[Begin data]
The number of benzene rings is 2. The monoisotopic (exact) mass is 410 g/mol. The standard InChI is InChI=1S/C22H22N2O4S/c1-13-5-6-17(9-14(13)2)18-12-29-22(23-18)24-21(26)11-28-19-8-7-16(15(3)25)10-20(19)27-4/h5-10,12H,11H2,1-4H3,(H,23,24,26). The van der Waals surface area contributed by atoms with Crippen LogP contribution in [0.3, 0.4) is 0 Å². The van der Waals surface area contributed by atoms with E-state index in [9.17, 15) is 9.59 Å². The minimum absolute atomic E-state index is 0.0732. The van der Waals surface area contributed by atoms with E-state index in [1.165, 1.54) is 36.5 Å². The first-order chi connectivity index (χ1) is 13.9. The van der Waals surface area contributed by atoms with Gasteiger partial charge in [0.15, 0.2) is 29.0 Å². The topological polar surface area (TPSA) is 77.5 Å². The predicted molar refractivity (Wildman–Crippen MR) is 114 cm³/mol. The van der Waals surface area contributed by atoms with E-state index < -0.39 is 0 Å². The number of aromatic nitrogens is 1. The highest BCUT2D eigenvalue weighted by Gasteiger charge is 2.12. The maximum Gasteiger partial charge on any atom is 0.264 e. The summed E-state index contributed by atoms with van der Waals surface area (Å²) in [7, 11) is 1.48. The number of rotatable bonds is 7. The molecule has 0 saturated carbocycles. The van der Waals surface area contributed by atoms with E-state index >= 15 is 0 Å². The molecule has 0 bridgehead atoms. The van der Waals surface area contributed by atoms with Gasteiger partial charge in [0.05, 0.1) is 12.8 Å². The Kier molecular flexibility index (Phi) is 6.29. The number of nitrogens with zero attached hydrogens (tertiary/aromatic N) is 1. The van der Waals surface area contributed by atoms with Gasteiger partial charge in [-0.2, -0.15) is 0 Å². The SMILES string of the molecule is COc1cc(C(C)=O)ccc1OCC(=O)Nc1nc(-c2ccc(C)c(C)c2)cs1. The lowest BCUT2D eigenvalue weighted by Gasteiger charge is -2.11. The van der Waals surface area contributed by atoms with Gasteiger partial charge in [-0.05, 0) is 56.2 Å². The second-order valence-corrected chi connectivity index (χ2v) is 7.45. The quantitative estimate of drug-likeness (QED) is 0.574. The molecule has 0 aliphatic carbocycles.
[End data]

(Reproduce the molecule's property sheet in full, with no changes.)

The number of benzene rings is 2. The monoisotopic (exact) mass is 410 g/mol. The standard InChI is InChI=1S/C22H22N2O4S/c1-13-5-6-17(9-14(13)2)18-12-29-22(23-18)24-21(26)11-28-19-8-7-16(15(3)25)10-20(19)27-4/h5-10,12H,11H2,1-4H3,(H,23,24,26). The van der Waals surface area contributed by atoms with Crippen LogP contribution in [0.3, 0.4) is 0 Å². The van der Waals surface area contributed by atoms with E-state index in [9.17, 15) is 9.59 Å². The minimum absolute atomic E-state index is 0.0732. The van der Waals surface area contributed by atoms with E-state index in [1.165, 1.54) is 36.5 Å². The first-order chi connectivity index (χ1) is 13.9. The van der Waals surface area contributed by atoms with Gasteiger partial charge in [0.15, 0.2) is 29.0 Å². The topological polar surface area (TPSA) is 77.5 Å². The predicted molar refractivity (Wildman–Crippen MR) is 114 cm³/mol. The van der Waals surface area contributed by atoms with E-state index < -0.39 is 0 Å². The number of aromatic nitrogens is 1. The highest BCUT2D eigenvalue weighted by Gasteiger charge is 2.12. The maximum Gasteiger partial charge on any atom is 0.264 e. The summed E-state index contributed by atoms with van der Waals surface area (Å²) in [7, 11) is 1.48. The number of rotatable bonds is 7. The molecule has 0 saturated carbocycles. The van der Waals surface area contributed by atoms with E-state index >= 15 is 0 Å². The molecule has 0 bridgehead atoms. The van der Waals surface area contributed by atoms with Gasteiger partial charge in [0.05, 0.1) is 12.8 Å². The Kier molecular flexibility index (Phi) is 6.29. The number of nitrogens with zero attached hydrogens (tertiary/aromatic N) is 1. The van der Waals surface area contributed by atoms with Gasteiger partial charge in [-0.2, -0.15) is 0 Å². The SMILES string of the molecule is COc1cc(C(C)=O)ccc1OCC(=O)Nc1nc(-c2ccc(C)c(C)c2)cs1. The lowest BCUT2D eigenvalue weighted by Gasteiger charge is -2.11. The van der Waals surface area contributed by atoms with Gasteiger partial charge in [-0.05, 0) is 56.2 Å². The second-order valence-corrected chi connectivity index (χ2v) is 7.45. The quantitative estimate of drug-likeness (QED) is 0.574. The molecule has 0 aliphatic carbocycles.